The government appears to be in direct contravention of the United Nations Convention on the Rights of the Child. The cultural assimilation of the residential school period survives in another guise. Three out of four children removed from their homes on reserves are placed in non-Native venues. The UNCRC, however, is explicit on this point: states removing children from their homes must "pay due regard to the desirability of continuity in the child’s upbringing and to the child’s ethnic, religious, cultural and linguistic background."

The UNCRC also binds member states to "always ensure that the principle of the best interests of the child is the paramount consideration in any alternative care placement of indigenous children." But Blackstock, in a 2007 report to the Senate, noted:

Many of the First Nations agencies will tell you that it is not a problem to get $300 a day to put a child into foster care, but try to give $25 to a family so they can afford to feed the child and keep him or her safely in their home, and it is not possible under the current formula.

Separating children from their families is normally considered a last resort, and in fact for other Canadian children, all other measures--prevention, alternate arrangements--must be exhausted before they are removed from the home. But this is not the case for families on reserves.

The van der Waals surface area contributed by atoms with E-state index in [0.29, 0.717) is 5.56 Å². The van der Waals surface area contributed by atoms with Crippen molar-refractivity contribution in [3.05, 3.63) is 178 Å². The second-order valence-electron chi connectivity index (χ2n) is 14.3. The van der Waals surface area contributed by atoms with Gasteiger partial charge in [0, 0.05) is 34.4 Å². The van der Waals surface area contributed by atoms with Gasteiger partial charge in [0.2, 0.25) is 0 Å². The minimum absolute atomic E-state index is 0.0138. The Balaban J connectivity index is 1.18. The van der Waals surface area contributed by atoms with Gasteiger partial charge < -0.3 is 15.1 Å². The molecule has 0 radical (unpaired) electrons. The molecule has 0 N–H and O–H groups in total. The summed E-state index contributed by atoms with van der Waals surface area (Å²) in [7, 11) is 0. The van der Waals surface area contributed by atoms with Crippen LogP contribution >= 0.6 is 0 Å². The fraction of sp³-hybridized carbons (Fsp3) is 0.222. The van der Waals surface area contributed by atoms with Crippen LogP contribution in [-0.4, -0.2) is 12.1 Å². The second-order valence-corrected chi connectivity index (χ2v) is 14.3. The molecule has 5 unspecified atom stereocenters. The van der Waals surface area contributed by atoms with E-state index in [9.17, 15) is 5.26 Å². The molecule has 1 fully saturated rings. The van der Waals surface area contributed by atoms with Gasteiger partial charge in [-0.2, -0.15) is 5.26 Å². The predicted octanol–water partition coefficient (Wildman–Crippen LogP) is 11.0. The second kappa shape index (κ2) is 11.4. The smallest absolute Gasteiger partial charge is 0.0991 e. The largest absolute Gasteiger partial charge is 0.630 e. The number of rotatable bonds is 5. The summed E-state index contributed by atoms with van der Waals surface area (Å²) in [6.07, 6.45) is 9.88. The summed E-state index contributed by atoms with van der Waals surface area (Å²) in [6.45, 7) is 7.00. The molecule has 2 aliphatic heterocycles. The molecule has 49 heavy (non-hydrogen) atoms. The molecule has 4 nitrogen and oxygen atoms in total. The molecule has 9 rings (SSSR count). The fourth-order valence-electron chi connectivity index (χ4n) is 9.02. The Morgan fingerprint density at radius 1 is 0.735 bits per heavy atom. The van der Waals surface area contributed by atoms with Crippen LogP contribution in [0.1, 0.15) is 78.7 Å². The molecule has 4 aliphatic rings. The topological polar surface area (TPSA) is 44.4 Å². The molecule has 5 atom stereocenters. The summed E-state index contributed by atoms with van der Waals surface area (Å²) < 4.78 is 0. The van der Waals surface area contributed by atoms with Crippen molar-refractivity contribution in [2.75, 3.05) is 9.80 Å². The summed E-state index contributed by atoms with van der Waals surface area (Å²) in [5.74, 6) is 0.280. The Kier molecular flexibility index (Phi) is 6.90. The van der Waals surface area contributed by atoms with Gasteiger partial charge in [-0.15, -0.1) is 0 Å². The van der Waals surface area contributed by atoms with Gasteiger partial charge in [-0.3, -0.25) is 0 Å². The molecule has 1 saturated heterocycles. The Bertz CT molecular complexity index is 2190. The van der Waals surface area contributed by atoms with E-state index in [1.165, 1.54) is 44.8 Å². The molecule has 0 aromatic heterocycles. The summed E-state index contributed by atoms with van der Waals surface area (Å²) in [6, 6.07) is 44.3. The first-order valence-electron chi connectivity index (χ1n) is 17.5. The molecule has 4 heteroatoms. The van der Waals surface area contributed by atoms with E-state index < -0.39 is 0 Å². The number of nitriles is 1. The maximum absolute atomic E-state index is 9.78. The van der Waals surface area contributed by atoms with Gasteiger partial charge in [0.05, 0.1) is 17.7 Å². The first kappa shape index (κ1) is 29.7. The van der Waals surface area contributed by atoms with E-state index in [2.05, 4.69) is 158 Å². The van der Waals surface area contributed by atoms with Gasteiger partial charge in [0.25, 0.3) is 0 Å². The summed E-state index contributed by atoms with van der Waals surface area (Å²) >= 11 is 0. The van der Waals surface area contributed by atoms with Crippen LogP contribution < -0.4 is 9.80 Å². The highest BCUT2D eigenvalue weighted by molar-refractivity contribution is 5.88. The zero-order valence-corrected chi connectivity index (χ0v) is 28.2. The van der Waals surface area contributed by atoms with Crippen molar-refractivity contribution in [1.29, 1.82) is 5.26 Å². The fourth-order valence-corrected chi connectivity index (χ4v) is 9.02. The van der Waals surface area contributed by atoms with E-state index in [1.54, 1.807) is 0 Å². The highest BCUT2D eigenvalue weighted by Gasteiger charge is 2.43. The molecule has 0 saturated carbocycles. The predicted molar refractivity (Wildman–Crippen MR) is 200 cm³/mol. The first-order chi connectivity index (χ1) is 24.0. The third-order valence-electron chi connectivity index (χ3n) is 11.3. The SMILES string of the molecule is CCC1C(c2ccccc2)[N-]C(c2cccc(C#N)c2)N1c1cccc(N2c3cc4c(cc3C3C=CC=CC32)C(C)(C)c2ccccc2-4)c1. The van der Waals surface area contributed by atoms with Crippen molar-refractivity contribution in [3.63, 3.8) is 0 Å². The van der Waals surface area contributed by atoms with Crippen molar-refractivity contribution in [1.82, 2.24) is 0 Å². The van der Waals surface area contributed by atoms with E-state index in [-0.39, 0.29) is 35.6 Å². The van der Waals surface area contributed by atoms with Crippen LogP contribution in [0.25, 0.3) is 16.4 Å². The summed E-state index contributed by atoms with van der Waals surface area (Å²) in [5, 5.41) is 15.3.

The author of a recent article notes:

[T]he most tragic aspect of this situation is that the vast majority of children are taken into care because of ‘neglect.’ When one closely examines the definition of the term and its key drivers—poverty, inadequate housing and addiction—it is debatable whose ‘neglect’ that is. In the words of the National Children’s Alliance, "It is important to note that two of the three factors are largely outside of parental control."

Readers are invited to learn more about this case and to list themselves as "witnesses" to indicate their concern. Please sign the petition. I'll be keeping you all posted on developments, and the reasons for the Chair's unilateral decision once I learn them.